In the present work, the synthesis of (3S,4R)-6-[(Benzyloxycarbonyl)amino]-5,6-dideoxy hex-2-ulose, a precursor of D-fagomine (pre-D-fagomine), by soluble and immobilized FSA A129S has been studied (Fig 1). Several methods have been screened for FSA immobilization using both mesoporous carriers and magnetic nanoparticle clusters. The most promising immobilized derivatives have been tested for the synthesis of pre-D-fagomine, and their operational stability in subsequent reaction cycles has been evaluated.
Materials and methods
Recombinant FSA A129S was produced and purified according to the literature with an activity of 15.0 U mg-1 FSA (S1 Fig) . N-(3-dimethylaminopropyl)-N’-ethylcarbodiimide (EDAC), α-glycerophosphate dehydrogenase–triosephosphate isomerase (GPD-TPI), D-fructose-6-phosphate (F6P) and 3-[(benzyloxycarbonyl)amino]propionaldehyde (β-CHO) were purchased from Sigma Aldrich (St. Louis, USA). Nicotinamide adenine dinucleotide (NADH) was purchased from BONTAC Bio-engineering (Shenzhen, China). 6% cross-linked agarose gels, MANA-agarose gels and High-density metal free sepharose were purchased from ABT-beads (Torrejón de Ardóz, Spain). Dihydroxyacetone (DHA) was purchased by Merck (Darmstadt, Germany). Iron (III) sulfate hydrate, iron (II) sulfate heptahydrate (ACS, 99%), citric acid (99%), tetraethoxysilane (TEOS, 99.9%), NH4OH (28–30%) were supplied by Alfa Aesar (Lancashire, UK). (Hydroxy(polyethyleneoxy)propyl) triethoxysilane (silane-PEG), triethoxysilylpropylmaleamic acid (silane-COOH), 3-mercaptopropyltrimethoxy silane (silane-SH), N-(trimethoxysilylpropyl) ethylenediaminetriacetate (silane-EDTA) were purchased by Gelest (USA). All other reagents were commercial products of analytical grade. Silane-C≡CH and silane-N3 were kindly supplied by Dr. Stane Pajk (Jožef Stefan Institute, Ljubljana, Slovenia) .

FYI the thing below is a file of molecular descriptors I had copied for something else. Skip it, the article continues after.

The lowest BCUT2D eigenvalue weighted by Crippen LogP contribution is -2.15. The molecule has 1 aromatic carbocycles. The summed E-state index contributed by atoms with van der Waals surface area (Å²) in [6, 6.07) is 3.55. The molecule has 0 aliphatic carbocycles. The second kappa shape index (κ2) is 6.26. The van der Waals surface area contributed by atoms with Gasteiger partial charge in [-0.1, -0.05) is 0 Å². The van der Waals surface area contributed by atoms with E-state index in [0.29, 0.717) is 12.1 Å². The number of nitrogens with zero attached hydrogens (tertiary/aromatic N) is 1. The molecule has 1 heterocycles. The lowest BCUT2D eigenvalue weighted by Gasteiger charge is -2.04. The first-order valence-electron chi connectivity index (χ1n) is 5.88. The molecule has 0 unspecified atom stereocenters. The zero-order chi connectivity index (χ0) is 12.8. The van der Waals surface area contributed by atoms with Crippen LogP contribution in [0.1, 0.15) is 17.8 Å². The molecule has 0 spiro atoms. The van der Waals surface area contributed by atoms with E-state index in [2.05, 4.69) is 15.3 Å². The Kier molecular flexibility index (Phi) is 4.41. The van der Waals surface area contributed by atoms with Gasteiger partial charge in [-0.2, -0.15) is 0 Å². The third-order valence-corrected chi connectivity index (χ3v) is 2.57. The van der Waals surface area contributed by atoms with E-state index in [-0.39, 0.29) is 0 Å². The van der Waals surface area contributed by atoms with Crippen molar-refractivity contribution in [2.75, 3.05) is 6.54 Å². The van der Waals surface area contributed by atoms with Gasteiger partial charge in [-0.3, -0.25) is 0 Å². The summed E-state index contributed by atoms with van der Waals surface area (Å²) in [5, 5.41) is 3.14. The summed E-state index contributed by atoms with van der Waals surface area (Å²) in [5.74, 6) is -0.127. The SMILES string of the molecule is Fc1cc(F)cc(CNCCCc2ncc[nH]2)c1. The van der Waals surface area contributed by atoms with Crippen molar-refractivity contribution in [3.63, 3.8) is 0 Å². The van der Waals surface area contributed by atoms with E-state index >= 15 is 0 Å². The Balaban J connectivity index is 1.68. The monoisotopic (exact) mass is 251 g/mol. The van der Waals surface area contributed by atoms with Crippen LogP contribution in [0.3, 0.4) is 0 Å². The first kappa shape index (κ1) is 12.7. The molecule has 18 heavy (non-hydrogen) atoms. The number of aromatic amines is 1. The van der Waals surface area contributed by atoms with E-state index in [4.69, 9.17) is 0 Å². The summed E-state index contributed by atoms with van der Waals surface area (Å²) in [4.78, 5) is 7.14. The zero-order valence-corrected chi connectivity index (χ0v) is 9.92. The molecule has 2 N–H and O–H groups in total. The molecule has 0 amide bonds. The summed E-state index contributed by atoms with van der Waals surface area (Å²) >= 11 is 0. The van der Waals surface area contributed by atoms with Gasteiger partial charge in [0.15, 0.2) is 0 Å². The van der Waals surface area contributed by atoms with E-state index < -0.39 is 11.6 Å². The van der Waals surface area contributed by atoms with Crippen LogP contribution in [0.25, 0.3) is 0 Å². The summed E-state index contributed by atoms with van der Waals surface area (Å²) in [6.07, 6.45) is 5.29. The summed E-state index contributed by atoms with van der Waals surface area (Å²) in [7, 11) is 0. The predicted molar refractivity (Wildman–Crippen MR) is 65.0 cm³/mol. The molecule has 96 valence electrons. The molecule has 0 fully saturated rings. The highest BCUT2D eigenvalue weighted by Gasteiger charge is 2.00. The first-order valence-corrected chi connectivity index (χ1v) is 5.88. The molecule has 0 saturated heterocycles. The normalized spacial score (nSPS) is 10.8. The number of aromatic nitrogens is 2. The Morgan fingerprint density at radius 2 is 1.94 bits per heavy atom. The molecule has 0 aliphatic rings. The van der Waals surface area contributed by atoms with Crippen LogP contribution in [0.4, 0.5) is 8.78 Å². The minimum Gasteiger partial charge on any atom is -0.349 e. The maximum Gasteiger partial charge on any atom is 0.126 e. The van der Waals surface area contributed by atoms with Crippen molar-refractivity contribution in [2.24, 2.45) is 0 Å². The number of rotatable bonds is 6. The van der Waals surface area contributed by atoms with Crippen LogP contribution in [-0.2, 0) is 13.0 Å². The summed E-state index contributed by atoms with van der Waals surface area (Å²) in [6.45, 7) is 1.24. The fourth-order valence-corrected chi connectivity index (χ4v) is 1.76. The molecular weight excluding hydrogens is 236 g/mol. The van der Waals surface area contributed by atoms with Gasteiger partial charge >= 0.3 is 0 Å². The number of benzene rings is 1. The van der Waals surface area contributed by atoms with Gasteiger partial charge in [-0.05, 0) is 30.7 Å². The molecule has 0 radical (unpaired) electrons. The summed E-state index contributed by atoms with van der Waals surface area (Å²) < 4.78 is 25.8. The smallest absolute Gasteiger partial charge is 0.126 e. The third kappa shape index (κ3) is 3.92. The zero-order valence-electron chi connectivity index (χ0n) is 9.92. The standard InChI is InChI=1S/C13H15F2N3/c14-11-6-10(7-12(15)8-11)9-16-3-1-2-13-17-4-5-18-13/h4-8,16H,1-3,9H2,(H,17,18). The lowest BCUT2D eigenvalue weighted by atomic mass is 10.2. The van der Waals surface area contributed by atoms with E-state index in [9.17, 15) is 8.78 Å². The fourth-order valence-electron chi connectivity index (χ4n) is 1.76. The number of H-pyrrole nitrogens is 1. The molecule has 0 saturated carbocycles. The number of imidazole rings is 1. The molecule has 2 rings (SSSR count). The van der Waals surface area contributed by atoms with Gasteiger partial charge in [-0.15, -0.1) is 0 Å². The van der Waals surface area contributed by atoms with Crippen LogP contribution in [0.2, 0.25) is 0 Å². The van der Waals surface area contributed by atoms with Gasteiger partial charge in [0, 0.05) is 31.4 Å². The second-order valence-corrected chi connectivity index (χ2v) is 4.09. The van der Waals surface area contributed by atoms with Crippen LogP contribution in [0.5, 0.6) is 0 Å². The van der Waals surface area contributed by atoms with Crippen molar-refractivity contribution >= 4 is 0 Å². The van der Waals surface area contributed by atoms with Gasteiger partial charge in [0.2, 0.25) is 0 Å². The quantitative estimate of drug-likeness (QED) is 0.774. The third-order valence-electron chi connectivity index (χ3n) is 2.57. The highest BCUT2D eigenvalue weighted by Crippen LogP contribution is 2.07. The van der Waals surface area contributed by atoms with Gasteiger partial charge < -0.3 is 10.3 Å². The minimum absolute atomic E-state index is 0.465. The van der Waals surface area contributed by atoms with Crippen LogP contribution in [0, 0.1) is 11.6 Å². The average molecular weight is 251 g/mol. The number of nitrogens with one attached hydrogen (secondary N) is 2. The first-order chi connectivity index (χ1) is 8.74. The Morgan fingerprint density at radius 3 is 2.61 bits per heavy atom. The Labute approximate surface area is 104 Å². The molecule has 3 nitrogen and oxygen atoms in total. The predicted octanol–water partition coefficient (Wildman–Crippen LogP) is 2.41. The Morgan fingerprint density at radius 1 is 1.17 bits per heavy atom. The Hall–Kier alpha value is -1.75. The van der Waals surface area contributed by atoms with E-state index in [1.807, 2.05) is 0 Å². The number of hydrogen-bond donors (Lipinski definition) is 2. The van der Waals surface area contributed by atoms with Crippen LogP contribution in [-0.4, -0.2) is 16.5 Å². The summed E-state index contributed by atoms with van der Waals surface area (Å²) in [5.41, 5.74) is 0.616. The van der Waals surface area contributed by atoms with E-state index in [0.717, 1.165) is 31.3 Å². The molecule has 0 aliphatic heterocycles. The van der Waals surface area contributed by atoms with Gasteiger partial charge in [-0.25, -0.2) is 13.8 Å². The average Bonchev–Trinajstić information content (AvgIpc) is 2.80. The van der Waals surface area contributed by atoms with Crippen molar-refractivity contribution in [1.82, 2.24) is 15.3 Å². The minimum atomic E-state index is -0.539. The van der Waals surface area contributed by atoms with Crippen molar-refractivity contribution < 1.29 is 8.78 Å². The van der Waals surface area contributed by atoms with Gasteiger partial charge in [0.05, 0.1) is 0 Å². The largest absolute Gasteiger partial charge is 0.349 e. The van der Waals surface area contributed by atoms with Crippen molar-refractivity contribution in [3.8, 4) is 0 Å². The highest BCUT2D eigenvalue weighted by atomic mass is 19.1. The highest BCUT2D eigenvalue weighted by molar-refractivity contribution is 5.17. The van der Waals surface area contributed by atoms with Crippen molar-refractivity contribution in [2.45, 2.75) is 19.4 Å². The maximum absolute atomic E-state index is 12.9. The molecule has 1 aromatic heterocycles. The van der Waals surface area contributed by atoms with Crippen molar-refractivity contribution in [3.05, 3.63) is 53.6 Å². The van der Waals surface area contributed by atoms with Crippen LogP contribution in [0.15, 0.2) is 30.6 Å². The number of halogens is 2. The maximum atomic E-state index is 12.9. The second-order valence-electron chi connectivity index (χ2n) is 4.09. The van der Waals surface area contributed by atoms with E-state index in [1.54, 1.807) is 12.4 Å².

FSA activity assay
The activity assay followed the cleavage of F6P to D-glyceraldehyde-3-phosphate (G3P) and DHA by using the auxiliary enzymes α-glycerophosphate dehydrogenase and triosephosphate isomerase (GPD-TPI) . TPI converts G3P into DHAP, which is further reduced by GPD using NADH. FSA activity was monitored by the decrease in absorbance due to the conversion of NADH to NAD+ at 340 nm and 30 oC with a UV/visible Cary 50 (Varian, Palo Alto, USA) spectrophotometer (Ɛ340nm = 6.2 mM-1 cm-1). The reaction mixture (1 mL of total volume) contained 50 mM imidazole, 0.1 mM NADH, 5 mM F6P and 10 U mL-1 of GPD-TPI and 50 μL of the sample in distilled water under pH 8. One activity unit of FSA is defined as the amount of enzyme required for the conversion of 1 μmol of F6P per minute at pH 8.0, 30°C. The standard deviation of the FSA activity test was calculated from measurements performed by duplicate. Activity assays were carried out using 1.5 mL cuvettes suitable for UV. When the activity of immobilized FSA derivatives was measured, double of each volume was added and 3 mL cuvettes were used with magnetic stirring to maintain a proper suspension of the derivatives during the measurement.